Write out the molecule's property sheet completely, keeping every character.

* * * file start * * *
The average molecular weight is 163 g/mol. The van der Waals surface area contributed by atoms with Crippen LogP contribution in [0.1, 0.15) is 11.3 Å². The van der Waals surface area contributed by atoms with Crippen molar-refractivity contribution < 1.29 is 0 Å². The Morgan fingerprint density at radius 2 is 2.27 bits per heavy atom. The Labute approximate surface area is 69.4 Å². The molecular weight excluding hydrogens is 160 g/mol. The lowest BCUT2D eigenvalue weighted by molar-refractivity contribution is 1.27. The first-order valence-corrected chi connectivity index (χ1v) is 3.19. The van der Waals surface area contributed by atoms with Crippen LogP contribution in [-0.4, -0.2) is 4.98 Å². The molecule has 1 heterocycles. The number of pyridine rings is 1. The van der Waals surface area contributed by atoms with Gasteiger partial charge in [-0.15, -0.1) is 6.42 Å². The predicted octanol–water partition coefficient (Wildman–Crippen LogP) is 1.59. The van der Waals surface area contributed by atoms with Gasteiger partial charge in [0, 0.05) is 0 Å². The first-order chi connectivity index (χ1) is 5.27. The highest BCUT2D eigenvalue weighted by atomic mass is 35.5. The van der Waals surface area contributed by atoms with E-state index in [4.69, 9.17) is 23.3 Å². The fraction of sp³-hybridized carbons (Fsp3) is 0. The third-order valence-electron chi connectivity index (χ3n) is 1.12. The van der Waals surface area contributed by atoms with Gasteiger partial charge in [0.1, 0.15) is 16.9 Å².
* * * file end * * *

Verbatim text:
The average molecular weight is 163 g/mol. The van der Waals surface area contributed by atoms with Crippen LogP contribution in [0.1, 0.15) is 11.3 Å². The van der Waals surface area contributed by atoms with Crippen molar-refractivity contribution < 1.29 is 0 Å². The Morgan fingerprint density at radius 2 is 2.27 bits per heavy atom. The Labute approximate surface area is 69.4 Å². The molecular weight excluding hydrogens is 160 g/mol. The lowest BCUT2D eigenvalue weighted by molar-refractivity contribution is 1.27. The first-order valence-corrected chi connectivity index (χ1v) is 3.19. The van der Waals surface area contributed by atoms with Crippen LogP contribution in [-0.4, -0.2) is 4.98 Å². The molecule has 1 heterocycles. The number of pyridine rings is 1. The van der Waals surface area contributed by atoms with Gasteiger partial charge in [-0.15, -0.1) is 6.42 Å². The predicted octanol–water partition coefficient (Wildman–Crippen LogP) is 1.59. The van der Waals surface area contributed by atoms with Gasteiger partial charge in [0, 0.05) is 0 Å². The first-order chi connectivity index (χ1) is 5.27. The highest BCUT2D eigenvalue weighted by atomic mass is 35.5. The van der Waals surface area contributed by atoms with E-state index in [4.69, 9.17) is 23.3 Å². The fraction of sp³-hybridized carbons (Fsp3) is 0. The third-order valence-electron chi connectivity index (χ3n) is 1.12. The van der Waals surface area contributed by atoms with Gasteiger partial charge in [0.1, 0.15) is 16.9 Å².